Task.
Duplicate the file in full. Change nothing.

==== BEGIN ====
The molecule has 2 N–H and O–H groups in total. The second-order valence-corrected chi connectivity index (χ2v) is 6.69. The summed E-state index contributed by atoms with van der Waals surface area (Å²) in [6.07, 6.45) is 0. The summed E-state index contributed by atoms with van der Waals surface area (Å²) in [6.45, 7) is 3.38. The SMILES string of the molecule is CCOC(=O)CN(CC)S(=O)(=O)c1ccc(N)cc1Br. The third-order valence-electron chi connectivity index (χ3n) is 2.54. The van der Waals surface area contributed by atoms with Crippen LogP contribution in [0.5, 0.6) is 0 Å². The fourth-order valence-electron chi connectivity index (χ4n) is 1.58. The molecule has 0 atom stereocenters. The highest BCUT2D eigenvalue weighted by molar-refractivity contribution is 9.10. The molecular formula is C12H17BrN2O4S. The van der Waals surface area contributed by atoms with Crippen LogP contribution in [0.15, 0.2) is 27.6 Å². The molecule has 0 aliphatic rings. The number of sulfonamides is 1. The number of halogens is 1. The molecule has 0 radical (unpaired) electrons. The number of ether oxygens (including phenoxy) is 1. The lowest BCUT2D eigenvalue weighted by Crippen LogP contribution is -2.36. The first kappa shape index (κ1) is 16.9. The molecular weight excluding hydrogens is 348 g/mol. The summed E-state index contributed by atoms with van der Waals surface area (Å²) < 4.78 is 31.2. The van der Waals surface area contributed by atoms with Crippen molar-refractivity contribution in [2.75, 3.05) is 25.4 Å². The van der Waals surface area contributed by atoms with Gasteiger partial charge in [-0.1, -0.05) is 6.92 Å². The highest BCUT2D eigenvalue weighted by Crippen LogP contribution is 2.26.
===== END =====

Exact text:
The molecule has 2 N–H and O–H groups in total. The second-order valence-corrected chi connectivity index (χ2v) is 6.69. The summed E-state index contributed by atoms with van der Waals surface area (Å²) in [6.07, 6.45) is 0. The summed E-state index contributed by atoms with van der Waals surface area (Å²) in [6.45, 7) is 3.38. The SMILES string of the molecule is CCOC(=O)CN(CC)S(=O)(=O)c1ccc(N)cc1Br. The third-order valence-electron chi connectivity index (χ3n) is 2.54. The van der Waals surface area contributed by atoms with Crippen LogP contribution in [0.5, 0.6) is 0 Å². The fourth-order valence-electron chi connectivity index (χ4n) is 1.58. The molecule has 0 atom stereocenters. The highest BCUT2D eigenvalue weighted by molar-refractivity contribution is 9.10. The molecular formula is C12H17BrN2O4S. The van der Waals surface area contributed by atoms with Crippen LogP contribution in [0.15, 0.2) is 27.6 Å². The molecule has 0 aliphatic rings. The number of sulfonamides is 1. The number of halogens is 1. The molecule has 0 radical (unpaired) electrons. The number of ether oxygens (including phenoxy) is 1. The lowest BCUT2D eigenvalue weighted by Crippen LogP contribution is -2.36. The first kappa shape index (κ1) is 16.9. The molecular weight excluding hydrogens is 348 g/mol. The summed E-state index contributed by atoms with van der Waals surface area (Å²) < 4.78 is 31.2. The van der Waals surface area contributed by atoms with Crippen molar-refractivity contribution in [2.75, 3.05) is 25.4 Å². The van der Waals surface area contributed by atoms with Gasteiger partial charge in [-0.1, -0.05) is 6.92 Å². The highest BCUT2D eigenvalue weighted by Crippen LogP contribution is 2.26.